RALEIGH, N.C. -- On the same day a state judge in Raleigh ordered Duke Energy to take immediate action to eliminate the environmental threat of coal ash dumps near rivers and lakes, a neighbor to Duke s Cliffside coal plant along the Broad River is coping with a new leak.

Guy Hutchins retired from the City of Charlotte to run the Rivermist Retreat Center, a series of cabins along the Broad River on the Cleveland-Rutherford County line.

They are basically sinkholes that have water flow in them, said Hutchins, staring into one of several sinkholes about 2 feet wide and more than ten feet deep next to a dirt road he owns running beside the banks of the Broad River.

NBC Charlotte photojournalist John Gray lowered a GoPro waterproof video camera and a tiny LED flashlight on a telescoping pole into the hole to capture video and audio of the steady underground stream.

The video (above) reveals not a gush, but a steady flow of water from the direction of a large earthen dam holding back the coal ash and running under Hutchins property.

Water comes underneath this road and comes out there next to the (Broad) river, said Hutchins.

Duke holds a NPDES permit for water flowing off the coal ash pond at Cliffside and into the Broad River, but Thursday the North Carolina Department of Environment and Natural Resources (NCDENR) cited Duke for leaks in the toe of the dam at Cliffside.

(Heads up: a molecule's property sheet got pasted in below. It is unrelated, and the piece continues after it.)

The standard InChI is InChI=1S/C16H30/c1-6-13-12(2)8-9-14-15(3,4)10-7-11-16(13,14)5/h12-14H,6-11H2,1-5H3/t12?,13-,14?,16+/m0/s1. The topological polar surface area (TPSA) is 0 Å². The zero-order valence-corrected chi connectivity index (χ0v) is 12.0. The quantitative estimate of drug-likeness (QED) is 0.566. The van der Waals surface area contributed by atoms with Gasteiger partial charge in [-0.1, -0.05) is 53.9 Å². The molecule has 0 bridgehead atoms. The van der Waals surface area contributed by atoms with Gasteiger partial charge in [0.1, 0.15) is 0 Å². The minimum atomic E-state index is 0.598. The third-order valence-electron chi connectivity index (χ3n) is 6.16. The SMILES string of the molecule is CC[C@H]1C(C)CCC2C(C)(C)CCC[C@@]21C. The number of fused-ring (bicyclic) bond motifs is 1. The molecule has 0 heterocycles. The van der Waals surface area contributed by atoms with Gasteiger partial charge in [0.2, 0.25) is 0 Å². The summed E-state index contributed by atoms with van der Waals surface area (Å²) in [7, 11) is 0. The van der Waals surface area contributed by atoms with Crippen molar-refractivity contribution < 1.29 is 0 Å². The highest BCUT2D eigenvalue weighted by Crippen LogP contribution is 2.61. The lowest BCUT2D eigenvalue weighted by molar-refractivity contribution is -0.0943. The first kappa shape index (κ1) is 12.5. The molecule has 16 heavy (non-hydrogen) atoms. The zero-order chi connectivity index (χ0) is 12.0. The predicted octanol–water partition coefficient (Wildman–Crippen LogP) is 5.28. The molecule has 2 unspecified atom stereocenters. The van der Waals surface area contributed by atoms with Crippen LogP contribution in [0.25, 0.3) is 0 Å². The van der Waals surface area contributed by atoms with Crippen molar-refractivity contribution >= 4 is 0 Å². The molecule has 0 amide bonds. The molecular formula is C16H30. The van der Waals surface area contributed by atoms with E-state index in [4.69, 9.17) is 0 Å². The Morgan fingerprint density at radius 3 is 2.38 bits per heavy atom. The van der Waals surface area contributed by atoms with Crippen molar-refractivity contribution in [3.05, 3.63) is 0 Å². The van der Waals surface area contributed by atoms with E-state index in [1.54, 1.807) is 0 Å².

The seeps spotted by Hutchins appear to flow from the berm at Cliffside toward the Broad River.

Last June during a tour of Cliffside sponsored by Duke Energy, spokeswoman Lisa Parrish assured us the discharge from the coal ash ponds were legal.

We re in compliance with ever-increasing state and federal environmental legislation and requirements, said Parrish.

But Catawba Riverkeeper Sam Perkins has spotted seeps at coal ash dumps at the Riverbend coal plant on Mountain Island Lake and the Allen plant on Lake Wylie. Both lakes are used as water supplies for more than a million people in the greater Charlotte area.

Guy Hutchins is worried about the sinkholes eroding his road. Eventually it will probably wash it out, he said.

But he is also concerned about water quality in the Broad River, where he lives and rents out cabins. When the overflow comes over the dam everything just goes right straight into the river, he said.

So while Hutchins worries about a big gush like the spill at the Dan River last month, he also can t stop thinking about the drip-drip-drip running underground.

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